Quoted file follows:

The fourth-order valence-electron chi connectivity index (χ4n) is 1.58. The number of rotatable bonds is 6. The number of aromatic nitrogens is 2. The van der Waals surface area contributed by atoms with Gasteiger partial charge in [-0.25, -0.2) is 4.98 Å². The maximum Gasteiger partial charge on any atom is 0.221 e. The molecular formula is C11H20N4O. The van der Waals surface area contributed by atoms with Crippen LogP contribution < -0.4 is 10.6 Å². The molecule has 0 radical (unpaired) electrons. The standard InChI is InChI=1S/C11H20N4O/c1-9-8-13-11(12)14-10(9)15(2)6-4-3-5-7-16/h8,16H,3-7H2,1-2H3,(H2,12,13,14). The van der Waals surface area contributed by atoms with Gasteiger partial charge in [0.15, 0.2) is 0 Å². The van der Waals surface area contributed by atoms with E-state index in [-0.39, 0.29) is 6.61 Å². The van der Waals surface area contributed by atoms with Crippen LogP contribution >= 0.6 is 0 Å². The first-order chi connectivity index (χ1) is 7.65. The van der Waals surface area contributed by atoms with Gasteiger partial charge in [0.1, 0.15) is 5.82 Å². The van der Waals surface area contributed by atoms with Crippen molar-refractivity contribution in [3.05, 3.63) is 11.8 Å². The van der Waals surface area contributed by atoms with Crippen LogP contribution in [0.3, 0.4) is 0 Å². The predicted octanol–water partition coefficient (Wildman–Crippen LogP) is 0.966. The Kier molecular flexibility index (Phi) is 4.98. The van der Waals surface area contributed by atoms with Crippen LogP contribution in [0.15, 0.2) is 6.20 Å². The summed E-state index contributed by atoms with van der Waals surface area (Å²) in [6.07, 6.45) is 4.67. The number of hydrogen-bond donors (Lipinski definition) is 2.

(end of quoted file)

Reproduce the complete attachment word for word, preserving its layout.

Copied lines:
The fourth-order valence-electron chi connectivity index (χ4n) is 1.58. The number of rotatable bonds is 6. The number of aromatic nitrogens is 2. The van der Waals surface area contributed by atoms with Gasteiger partial charge in [-0.25, -0.2) is 4.98 Å². The maximum Gasteiger partial charge on any atom is 0.221 e. The molecular formula is C11H20N4O. The van der Waals surface area contributed by atoms with Crippen LogP contribution < -0.4 is 10.6 Å². The molecule has 0 radical (unpaired) electrons. The standard InChI is InChI=1S/C11H20N4O/c1-9-8-13-11(12)14-10(9)15(2)6-4-3-5-7-16/h8,16H,3-7H2,1-2H3,(H2,12,13,14). The van der Waals surface area contributed by atoms with Gasteiger partial charge in [0.15, 0.2) is 0 Å². The van der Waals surface area contributed by atoms with E-state index in [-0.39, 0.29) is 6.61 Å². The van der Waals surface area contributed by atoms with Crippen LogP contribution >= 0.6 is 0 Å². The first-order chi connectivity index (χ1) is 7.65. The van der Waals surface area contributed by atoms with Gasteiger partial charge in [0.1, 0.15) is 5.82 Å². The van der Waals surface area contributed by atoms with Crippen molar-refractivity contribution in [3.05, 3.63) is 11.8 Å². The van der Waals surface area contributed by atoms with Crippen LogP contribution in [0.3, 0.4) is 0 Å². The predicted octanol–water partition coefficient (Wildman–Crippen LogP) is 0.966. The Kier molecular flexibility index (Phi) is 4.98. The van der Waals surface area contributed by atoms with Crippen LogP contribution in [0.15, 0.2) is 6.20 Å². The summed E-state index contributed by atoms with van der Waals surface area (Å²) in [6.07, 6.45) is 4.67. The number of hydrogen-bond donors (Lipinski definition) is 2.